Posted on February 6, 2017 by Todd E. Palmer
In recent months, the Agency for Toxic Substances and Disease Registry (ATSDR) and the “minimal risk levels” (MRLs) established by ATSDR have played a direct role in EPA’s efforts to regulate stationary sources under the Clean Air Act. The ATSDR is an advisory agency created by CERCLA in 1980 to help EPA assess health hazards associated with Superfund Sites. ATSDR’s role was expanded by the 1984 RCRA Amendments to assess risks from hazardous substance releases at landfills and surface impoundments. In 1986 SARA further expanded ATSDR’s responsibilities under CERCLA to assess the health impacts of hazardous substance releases.
In response to its CERCLA mandate, ATSDR has developed MRLs which define the level of daily human exposure to a hazardous substance release that is likely to result in no appreciable risk of an adverse non-cancer health effect. MRLs are designed to be a screening tool and are not intended to identify levels that would trigger cleanup or other action. As a result, exposure to a hazardous substance above an MRL does not necessarily mean that adverse health effects will occur. Rather, MRLs “are set below levels that, based on current information, might cause adverse health effects in the people most sensitive to such substance-induced effect.”
In comparison to the MRLs developed under CERCLA, there are two sets of standards established by EPA under the federal Clean Air Act to address health impacts from air emissions. One of these is the National Ambient Air Quality Standards (“NAAQS”) which define the concentration of a criteria pollutant in ambient air deemed to be protective of human health. State implementation plans are designed to achieve compliance with NAAQS. Likewise, the air emissions from permitted stationary sources are analyzed to ensure consistency with NAAQS. NAAQS are developed through a rigorous process that solicits input from the scientific community and public at large, and are promulgated as rules which are invariably subject to legal challenge and judicial review.
EPA also establishes emission limitations under Section 112 of the Clean Air Act to control toxic air emissions. These standards limit the emissions of hazardous air pollutants from specified categories of stationary sources. EPA assesses the risk to public health and the environment that remains after implementation of these limitations and must promulgate new health based standards to mitigate those residual risks.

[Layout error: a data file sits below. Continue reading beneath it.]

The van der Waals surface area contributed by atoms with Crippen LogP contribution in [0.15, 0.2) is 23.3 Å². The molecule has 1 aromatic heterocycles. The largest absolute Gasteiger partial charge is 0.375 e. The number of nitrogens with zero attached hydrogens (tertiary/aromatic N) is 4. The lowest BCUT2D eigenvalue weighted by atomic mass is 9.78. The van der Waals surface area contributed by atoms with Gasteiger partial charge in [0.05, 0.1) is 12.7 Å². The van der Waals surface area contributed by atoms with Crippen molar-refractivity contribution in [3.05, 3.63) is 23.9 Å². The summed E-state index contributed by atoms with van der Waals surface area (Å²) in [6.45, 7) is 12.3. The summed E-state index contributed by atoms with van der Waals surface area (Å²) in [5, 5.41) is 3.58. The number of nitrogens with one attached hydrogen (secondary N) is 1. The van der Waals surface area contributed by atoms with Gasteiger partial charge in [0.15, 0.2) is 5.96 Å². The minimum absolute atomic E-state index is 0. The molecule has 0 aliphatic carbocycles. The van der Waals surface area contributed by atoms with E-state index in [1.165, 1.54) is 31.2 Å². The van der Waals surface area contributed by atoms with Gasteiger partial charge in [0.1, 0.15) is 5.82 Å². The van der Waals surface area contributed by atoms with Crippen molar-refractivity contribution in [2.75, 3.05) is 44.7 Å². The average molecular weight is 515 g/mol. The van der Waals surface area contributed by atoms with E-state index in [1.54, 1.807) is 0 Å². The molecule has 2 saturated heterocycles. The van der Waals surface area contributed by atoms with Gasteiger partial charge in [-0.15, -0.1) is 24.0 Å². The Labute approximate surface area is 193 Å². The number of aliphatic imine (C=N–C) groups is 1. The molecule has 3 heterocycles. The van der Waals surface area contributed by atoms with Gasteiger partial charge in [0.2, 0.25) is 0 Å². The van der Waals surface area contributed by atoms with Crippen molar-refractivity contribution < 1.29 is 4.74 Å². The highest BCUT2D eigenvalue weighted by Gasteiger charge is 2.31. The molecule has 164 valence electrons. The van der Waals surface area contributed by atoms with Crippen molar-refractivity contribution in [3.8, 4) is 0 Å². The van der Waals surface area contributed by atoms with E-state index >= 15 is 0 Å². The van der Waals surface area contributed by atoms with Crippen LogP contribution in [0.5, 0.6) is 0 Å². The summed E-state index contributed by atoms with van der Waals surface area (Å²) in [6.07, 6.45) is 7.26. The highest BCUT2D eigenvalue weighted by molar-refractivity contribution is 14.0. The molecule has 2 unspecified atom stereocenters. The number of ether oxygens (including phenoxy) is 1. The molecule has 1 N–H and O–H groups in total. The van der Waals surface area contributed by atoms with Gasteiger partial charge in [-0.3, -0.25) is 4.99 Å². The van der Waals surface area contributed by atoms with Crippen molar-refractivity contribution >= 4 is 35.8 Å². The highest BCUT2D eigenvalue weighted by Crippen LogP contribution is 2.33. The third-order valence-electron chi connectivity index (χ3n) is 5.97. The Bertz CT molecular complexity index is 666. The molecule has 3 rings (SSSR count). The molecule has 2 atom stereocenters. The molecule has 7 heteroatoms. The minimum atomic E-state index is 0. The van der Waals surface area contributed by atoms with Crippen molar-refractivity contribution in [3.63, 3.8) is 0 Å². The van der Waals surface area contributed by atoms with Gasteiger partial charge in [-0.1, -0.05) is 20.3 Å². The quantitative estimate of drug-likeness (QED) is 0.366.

In recent months EPA has moved beyond the NAAQS and toxic air pollutant standards to rely upon the ATSDR and its MRLs in identifying the allowable, and ostensibly enforceable, concentration of pollutants in ambient air under the Clean Air Act.
In one case, EPA asked ATSDR to evaluate the ambient air quality surrounding a stationary source. ATSDR concluded that the monitored concentrations of manganese from that source exceeded the pollutant’s MRL. Based on this finding, US DOJ filed a civil complaint against the facility. One of the claims alleged that the monitored manganese concentrations presented an imminent and substantial endangerment to public health and that injunctive action was necessary under Section 303 of the Clean Air Act. The complaint requested a judicial order requiring installation of fence-line air monitors and implementation by the source of all measures necessary to prevent exceedance of the MRL for manganese at those monitors. In effect, EPA identified the MRL as the allowable concentration of manganese to be emitted under the Clean Air Act. The case has settled.
In other matters, EPA Region 5 utilized the information from an ATSDR health consultation to justify issuance of a Section 114 order under the Clean Air Act which required installation of fence-line PM10 monitors around a facility with outdoor storage piles where manganese emissions were also an issue. The company refused to install the monitors and EPA filed a civil complaint seeking to enforce the Section 114 order. EPA sought summary judgment, relying in part upon an ATSDR finding that manganese concentrations in the ambient air surrounding a nearby facility exceeded the MRL. The underlying ATSDR assessment also used PM10 Air Quality Guidelines (AQG) from the World Health Organization (WHO) to conclude that ambient PM10 concentrations might cause respiratory problems for sensitive individuals. Notably, the WHO AQG are more conservative than the NAAQS (the WHO AQG for PM10 is 50 μg/m3 as a 24-hour mean, whereas the NAAQS for PM10 is 150 μg/m3 averaged over that same time period). The case settled.
It’s worth noting that ATSDR has finalized approximately 150 inhalation based MRLscovering pollutants emitted by a broad range of industrial facilities. However, I think it is safe to assume that stationary sources do not view MRLs as imposing any additional Clean Air Act strictures on their operations since the MRLs are not listed as applicable requirements in air permits. Moreover, the Title I and V permitting programs do not require sources to perform dispersion modeling to ensure compliance with MRLs.
It remains to be seen whether EPA under the new administration will continue to reach out to ATSDR and utilize the MRLs in addressing air pollutant emissions, particularly where such limits have never been vetted through a rulemaking process. I wouldn’t bet on it.